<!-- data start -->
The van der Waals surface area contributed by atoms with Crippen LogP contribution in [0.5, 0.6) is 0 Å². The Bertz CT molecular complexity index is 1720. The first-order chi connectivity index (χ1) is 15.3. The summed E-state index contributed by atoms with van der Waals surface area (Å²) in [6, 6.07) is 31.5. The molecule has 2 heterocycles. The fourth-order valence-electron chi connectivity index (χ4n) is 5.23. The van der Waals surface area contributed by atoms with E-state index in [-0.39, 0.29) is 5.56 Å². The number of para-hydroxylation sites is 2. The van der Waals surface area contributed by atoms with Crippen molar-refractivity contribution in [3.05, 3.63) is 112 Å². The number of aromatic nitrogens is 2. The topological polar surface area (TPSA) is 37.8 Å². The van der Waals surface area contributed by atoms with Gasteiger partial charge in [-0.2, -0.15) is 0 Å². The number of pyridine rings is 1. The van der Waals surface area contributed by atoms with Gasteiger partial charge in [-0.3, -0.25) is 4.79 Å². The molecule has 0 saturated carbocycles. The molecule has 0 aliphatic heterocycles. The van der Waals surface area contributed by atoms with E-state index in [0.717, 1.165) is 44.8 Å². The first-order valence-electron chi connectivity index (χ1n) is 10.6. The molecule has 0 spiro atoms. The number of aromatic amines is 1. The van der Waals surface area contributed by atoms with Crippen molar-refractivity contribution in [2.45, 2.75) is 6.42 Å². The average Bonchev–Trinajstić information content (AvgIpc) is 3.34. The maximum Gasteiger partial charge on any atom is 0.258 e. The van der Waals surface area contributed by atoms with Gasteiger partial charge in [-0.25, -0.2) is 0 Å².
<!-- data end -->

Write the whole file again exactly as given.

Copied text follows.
The van der Waals surface area contributed by atoms with Crippen LogP contribution in [0.5, 0.6) is 0 Å². The Bertz CT molecular complexity index is 1720. The first-order chi connectivity index (χ1) is 15.3. The summed E-state index contributed by atoms with van der Waals surface area (Å²) in [6, 6.07) is 31.5. The molecule has 2 heterocycles. The fourth-order valence-electron chi connectivity index (χ4n) is 5.23. The van der Waals surface area contributed by atoms with E-state index in [-0.39, 0.29) is 5.56 Å². The number of para-hydroxylation sites is 2. The van der Waals surface area contributed by atoms with Crippen molar-refractivity contribution in [3.05, 3.63) is 112 Å². The number of aromatic nitrogens is 2. The topological polar surface area (TPSA) is 37.8 Å². The van der Waals surface area contributed by atoms with Gasteiger partial charge in [-0.2, -0.15) is 0 Å². The number of pyridine rings is 1. The van der Waals surface area contributed by atoms with Gasteiger partial charge in [-0.3, -0.25) is 4.79 Å². The molecule has 0 saturated carbocycles. The molecule has 0 aliphatic heterocycles. The van der Waals surface area contributed by atoms with E-state index in [0.717, 1.165) is 44.8 Å². The first-order valence-electron chi connectivity index (χ1n) is 10.6. The molecule has 0 spiro atoms. The number of aromatic amines is 1. The van der Waals surface area contributed by atoms with Crippen molar-refractivity contribution in [2.45, 2.75) is 6.42 Å². The average Bonchev–Trinajstić information content (AvgIpc) is 3.34. The maximum Gasteiger partial charge on any atom is 0.258 e. The van der Waals surface area contributed by atoms with Gasteiger partial charge in [-0.25, -0.2) is 0 Å².